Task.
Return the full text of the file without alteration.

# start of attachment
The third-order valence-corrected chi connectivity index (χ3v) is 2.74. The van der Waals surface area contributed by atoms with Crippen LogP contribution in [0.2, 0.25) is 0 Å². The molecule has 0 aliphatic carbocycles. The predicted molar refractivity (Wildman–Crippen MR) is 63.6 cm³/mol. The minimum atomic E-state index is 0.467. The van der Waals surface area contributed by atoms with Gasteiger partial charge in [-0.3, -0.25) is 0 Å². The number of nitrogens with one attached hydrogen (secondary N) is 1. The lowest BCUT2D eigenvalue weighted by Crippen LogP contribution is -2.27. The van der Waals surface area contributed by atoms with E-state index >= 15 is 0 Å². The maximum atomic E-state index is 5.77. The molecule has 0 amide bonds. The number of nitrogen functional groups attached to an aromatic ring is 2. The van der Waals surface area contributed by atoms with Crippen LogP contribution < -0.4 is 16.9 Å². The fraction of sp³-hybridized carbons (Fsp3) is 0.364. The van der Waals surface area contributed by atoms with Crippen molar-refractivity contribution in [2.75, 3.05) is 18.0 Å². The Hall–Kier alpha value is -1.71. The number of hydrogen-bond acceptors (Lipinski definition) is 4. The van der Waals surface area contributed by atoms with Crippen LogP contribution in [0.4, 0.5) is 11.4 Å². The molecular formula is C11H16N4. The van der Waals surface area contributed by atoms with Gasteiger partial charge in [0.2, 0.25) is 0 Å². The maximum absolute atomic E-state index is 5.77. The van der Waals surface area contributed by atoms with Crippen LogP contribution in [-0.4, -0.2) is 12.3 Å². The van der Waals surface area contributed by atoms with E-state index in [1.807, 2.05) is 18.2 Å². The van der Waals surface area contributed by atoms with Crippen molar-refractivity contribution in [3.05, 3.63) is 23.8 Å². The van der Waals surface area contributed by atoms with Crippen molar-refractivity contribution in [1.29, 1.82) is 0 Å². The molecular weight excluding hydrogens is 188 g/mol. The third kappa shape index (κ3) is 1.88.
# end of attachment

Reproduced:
The third-order valence-corrected chi connectivity index (χ3v) is 2.74. The van der Waals surface area contributed by atoms with Crippen LogP contribution in [0.2, 0.25) is 0 Å². The molecule has 0 aliphatic carbocycles. The predicted molar refractivity (Wildman–Crippen MR) is 63.6 cm³/mol. The minimum atomic E-state index is 0.467. The van der Waals surface area contributed by atoms with Gasteiger partial charge in [-0.3, -0.25) is 0 Å². The number of nitrogens with one attached hydrogen (secondary N) is 1. The lowest BCUT2D eigenvalue weighted by Crippen LogP contribution is -2.27. The van der Waals surface area contributed by atoms with E-state index >= 15 is 0 Å². The maximum atomic E-state index is 5.77. The molecule has 0 amide bonds. The number of nitrogen functional groups attached to an aromatic ring is 2. The van der Waals surface area contributed by atoms with Crippen LogP contribution < -0.4 is 16.9 Å². The fraction of sp³-hybridized carbons (Fsp3) is 0.364. The van der Waals surface area contributed by atoms with Crippen molar-refractivity contribution in [2.75, 3.05) is 18.0 Å². The Hall–Kier alpha value is -1.71. The number of hydrogen-bond acceptors (Lipinski definition) is 4. The van der Waals surface area contributed by atoms with Crippen LogP contribution in [0.4, 0.5) is 11.4 Å². The molecular formula is C11H16N4. The van der Waals surface area contributed by atoms with Gasteiger partial charge in [0.2, 0.25) is 0 Å². The maximum absolute atomic E-state index is 5.77. The van der Waals surface area contributed by atoms with Crippen LogP contribution in [-0.4, -0.2) is 12.3 Å². The van der Waals surface area contributed by atoms with E-state index in [1.807, 2.05) is 18.2 Å². The van der Waals surface area contributed by atoms with Crippen molar-refractivity contribution in [3.05, 3.63) is 23.8 Å². The van der Waals surface area contributed by atoms with Crippen molar-refractivity contribution in [1.29, 1.82) is 0 Å². The molecular weight excluding hydrogens is 188 g/mol. The third kappa shape index (κ3) is 1.88.